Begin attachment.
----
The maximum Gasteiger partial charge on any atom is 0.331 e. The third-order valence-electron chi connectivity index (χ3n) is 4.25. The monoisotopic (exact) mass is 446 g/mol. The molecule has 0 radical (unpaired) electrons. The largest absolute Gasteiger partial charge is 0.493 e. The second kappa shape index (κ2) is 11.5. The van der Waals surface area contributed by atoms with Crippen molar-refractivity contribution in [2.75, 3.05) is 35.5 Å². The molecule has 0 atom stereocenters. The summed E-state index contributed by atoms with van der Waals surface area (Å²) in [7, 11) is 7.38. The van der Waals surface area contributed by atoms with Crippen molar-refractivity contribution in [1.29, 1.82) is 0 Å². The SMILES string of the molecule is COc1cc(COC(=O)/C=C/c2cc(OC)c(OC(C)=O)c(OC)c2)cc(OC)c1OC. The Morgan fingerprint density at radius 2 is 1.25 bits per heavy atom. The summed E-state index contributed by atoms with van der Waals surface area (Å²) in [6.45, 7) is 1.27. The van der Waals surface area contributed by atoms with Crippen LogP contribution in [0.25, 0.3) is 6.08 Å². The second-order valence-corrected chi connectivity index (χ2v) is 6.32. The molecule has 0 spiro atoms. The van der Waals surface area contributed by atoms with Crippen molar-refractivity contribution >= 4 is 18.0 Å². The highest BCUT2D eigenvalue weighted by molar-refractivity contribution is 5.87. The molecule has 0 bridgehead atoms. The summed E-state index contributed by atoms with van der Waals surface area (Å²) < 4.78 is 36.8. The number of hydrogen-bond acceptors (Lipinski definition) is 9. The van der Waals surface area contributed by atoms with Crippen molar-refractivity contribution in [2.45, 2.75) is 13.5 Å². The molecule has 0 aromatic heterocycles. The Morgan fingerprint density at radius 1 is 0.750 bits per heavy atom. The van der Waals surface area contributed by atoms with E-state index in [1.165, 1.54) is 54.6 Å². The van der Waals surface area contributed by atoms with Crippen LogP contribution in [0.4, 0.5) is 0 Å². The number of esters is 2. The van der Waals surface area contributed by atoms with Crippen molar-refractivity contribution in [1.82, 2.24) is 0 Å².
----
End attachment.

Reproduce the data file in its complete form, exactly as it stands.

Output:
The maximum Gasteiger partial charge on any atom is 0.331 e. The third-order valence-electron chi connectivity index (χ3n) is 4.25. The monoisotopic (exact) mass is 446 g/mol. The molecule has 0 radical (unpaired) electrons. The largest absolute Gasteiger partial charge is 0.493 e. The second kappa shape index (κ2) is 11.5. The van der Waals surface area contributed by atoms with Crippen molar-refractivity contribution in [2.75, 3.05) is 35.5 Å². The molecule has 0 atom stereocenters. The summed E-state index contributed by atoms with van der Waals surface area (Å²) in [7, 11) is 7.38. The van der Waals surface area contributed by atoms with Crippen molar-refractivity contribution in [1.29, 1.82) is 0 Å². The SMILES string of the molecule is COc1cc(COC(=O)/C=C/c2cc(OC)c(OC(C)=O)c(OC)c2)cc(OC)c1OC. The Morgan fingerprint density at radius 2 is 1.25 bits per heavy atom. The summed E-state index contributed by atoms with van der Waals surface area (Å²) in [6.45, 7) is 1.27. The van der Waals surface area contributed by atoms with Crippen LogP contribution in [0.25, 0.3) is 6.08 Å². The second-order valence-corrected chi connectivity index (χ2v) is 6.32. The molecule has 0 spiro atoms. The van der Waals surface area contributed by atoms with Crippen molar-refractivity contribution >= 4 is 18.0 Å². The highest BCUT2D eigenvalue weighted by molar-refractivity contribution is 5.87. The molecule has 0 bridgehead atoms. The summed E-state index contributed by atoms with van der Waals surface area (Å²) < 4.78 is 36.8. The number of hydrogen-bond acceptors (Lipinski definition) is 9. The van der Waals surface area contributed by atoms with Crippen molar-refractivity contribution in [2.45, 2.75) is 13.5 Å². The molecule has 0 aromatic heterocycles. The Morgan fingerprint density at radius 1 is 0.750 bits per heavy atom. The van der Waals surface area contributed by atoms with E-state index in [1.165, 1.54) is 54.6 Å². The van der Waals surface area contributed by atoms with Crippen LogP contribution in [0.4, 0.5) is 0 Å². The number of esters is 2. The van der Waals surface area contributed by atoms with Crippen molar-refractivity contribution in [1.82, 2.24) is 0 Å².